Tuesday, September 23, 2014

Brazilian bus magnate buying up all the world's vinyl

Zero Freitas, in his 25,000 sq ft warehouse. Photo: Sebastián Liste/Noor, for New York Times

"I've gone to therapy for 40 years to try to explain this to myself." NYT Magazine's Monte Reel with the story of the Brazilian who's buying up all the world's vinyl.

I've seen a ton of my music friends sharing this link around the place, it's a fascinating story. A Brazilian bus magnate, buying up the world's vinyl. Dude has too much cash. And how many records?

CNN reports that "No one really knows, and he told New York Times Magazine it was around "several million albums." 

Even that's an understatement, considering he just bought the entirety of a three-million album collection from a dealer in Pittsburg. He also bought the entirety of New York's Colony Records when the shop closed in 2012. His collection also contains interesting niche subjects, such as Cuban records, of which Freitas owns nearly 100,000 of. That's almost every album every pressed in the country.

The entrepreneur currently has a team of 12 college interns that catalogue around 500 records a day, which is still hardly enough to keep up. Roughly 30 percent of Freitas' collection are duplicates, which still doesn't seem too bad considering the sheer volume of his collection...."

It's the flipside to the reporting several years back, of two US record collectors, struggling to sell off their collections and being unable to find any serious buyers. Music Man Murray has a legendary collection (300,000+ records), going right back to 78s. He had been trying to find a home for his collection for years, talking with libraries and museums.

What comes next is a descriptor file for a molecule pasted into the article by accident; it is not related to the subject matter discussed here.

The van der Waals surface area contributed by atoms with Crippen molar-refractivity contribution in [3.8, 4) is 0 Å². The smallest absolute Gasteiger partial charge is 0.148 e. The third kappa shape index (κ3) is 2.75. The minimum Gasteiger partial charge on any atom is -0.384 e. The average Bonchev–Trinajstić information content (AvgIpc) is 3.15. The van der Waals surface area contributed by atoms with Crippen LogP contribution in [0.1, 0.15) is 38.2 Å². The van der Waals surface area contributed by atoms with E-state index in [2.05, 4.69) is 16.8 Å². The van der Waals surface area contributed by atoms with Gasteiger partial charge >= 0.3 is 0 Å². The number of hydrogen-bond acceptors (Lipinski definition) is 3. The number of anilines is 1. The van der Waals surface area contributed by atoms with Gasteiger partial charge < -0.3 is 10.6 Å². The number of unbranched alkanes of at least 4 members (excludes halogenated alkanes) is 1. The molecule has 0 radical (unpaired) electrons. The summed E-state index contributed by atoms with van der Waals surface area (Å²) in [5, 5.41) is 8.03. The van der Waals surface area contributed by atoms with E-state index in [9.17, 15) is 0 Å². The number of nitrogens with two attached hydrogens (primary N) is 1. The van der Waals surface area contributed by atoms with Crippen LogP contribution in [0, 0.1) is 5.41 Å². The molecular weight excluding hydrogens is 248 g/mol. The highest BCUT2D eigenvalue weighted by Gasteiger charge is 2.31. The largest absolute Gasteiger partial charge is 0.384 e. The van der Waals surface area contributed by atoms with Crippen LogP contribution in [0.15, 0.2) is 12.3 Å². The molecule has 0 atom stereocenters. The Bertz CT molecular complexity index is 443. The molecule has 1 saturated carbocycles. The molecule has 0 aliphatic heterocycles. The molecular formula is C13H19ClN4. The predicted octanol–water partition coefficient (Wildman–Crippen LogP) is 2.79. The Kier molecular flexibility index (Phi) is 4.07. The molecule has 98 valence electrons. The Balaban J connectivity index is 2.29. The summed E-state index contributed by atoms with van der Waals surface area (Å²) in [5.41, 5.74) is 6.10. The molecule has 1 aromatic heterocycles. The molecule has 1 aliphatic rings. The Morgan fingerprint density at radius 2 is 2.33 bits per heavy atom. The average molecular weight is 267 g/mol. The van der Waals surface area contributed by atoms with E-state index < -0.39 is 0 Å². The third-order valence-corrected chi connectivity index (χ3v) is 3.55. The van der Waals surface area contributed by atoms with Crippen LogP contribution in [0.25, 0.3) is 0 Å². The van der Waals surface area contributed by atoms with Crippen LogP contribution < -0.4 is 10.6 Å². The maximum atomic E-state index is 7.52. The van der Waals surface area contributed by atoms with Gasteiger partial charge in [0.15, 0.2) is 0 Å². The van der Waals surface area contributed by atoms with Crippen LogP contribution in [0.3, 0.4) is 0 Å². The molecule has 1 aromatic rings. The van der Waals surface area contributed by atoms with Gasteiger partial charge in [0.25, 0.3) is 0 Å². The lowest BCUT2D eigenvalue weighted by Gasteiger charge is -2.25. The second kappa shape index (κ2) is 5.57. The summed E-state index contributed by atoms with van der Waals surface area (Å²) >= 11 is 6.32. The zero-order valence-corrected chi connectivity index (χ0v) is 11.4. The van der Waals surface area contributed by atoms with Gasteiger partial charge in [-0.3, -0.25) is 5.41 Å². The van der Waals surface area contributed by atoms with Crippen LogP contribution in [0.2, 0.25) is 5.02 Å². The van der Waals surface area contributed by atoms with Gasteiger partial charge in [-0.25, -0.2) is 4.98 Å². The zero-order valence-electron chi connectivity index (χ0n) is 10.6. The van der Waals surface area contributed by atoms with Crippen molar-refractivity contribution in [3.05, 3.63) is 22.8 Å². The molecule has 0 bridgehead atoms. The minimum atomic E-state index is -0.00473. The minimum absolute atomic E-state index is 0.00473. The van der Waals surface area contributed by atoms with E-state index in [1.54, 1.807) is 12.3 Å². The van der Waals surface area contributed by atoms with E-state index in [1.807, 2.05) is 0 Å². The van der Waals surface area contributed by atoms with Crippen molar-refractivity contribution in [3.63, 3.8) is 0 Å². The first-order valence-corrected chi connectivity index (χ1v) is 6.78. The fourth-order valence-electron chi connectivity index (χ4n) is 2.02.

And Paul Mawhinney, who, according to the NYT article, "... spent about two decades trying to find someone who agreed. He struck a deal for $28.5 million in the late 1990s with the Internet retailer CDNow, he says, but the sale of his collection fell through when the dot-com bubble started to quiver. He contacted the Library of Congress, but negotiations fizzled. In 2008 he auctioned the collection on eBay for $3,002,150, but the winning bidder turned out to be an unsuspecting Irishman who said his account had been hacked...

...[late last year] eight empty semitrailers, each 53 feet long, arrived outside Mawhinney’s warehouse in Pittsburgh. The convoy left, heavy with vinyl. Mawhinney never met the buyer. “I don’t know a thing about him — nothing,” Mawhinney told me. “I just know all the records were shipped to Brazil.”

Al Jazeera recently sent a reporter to visit Freitas...

No comments: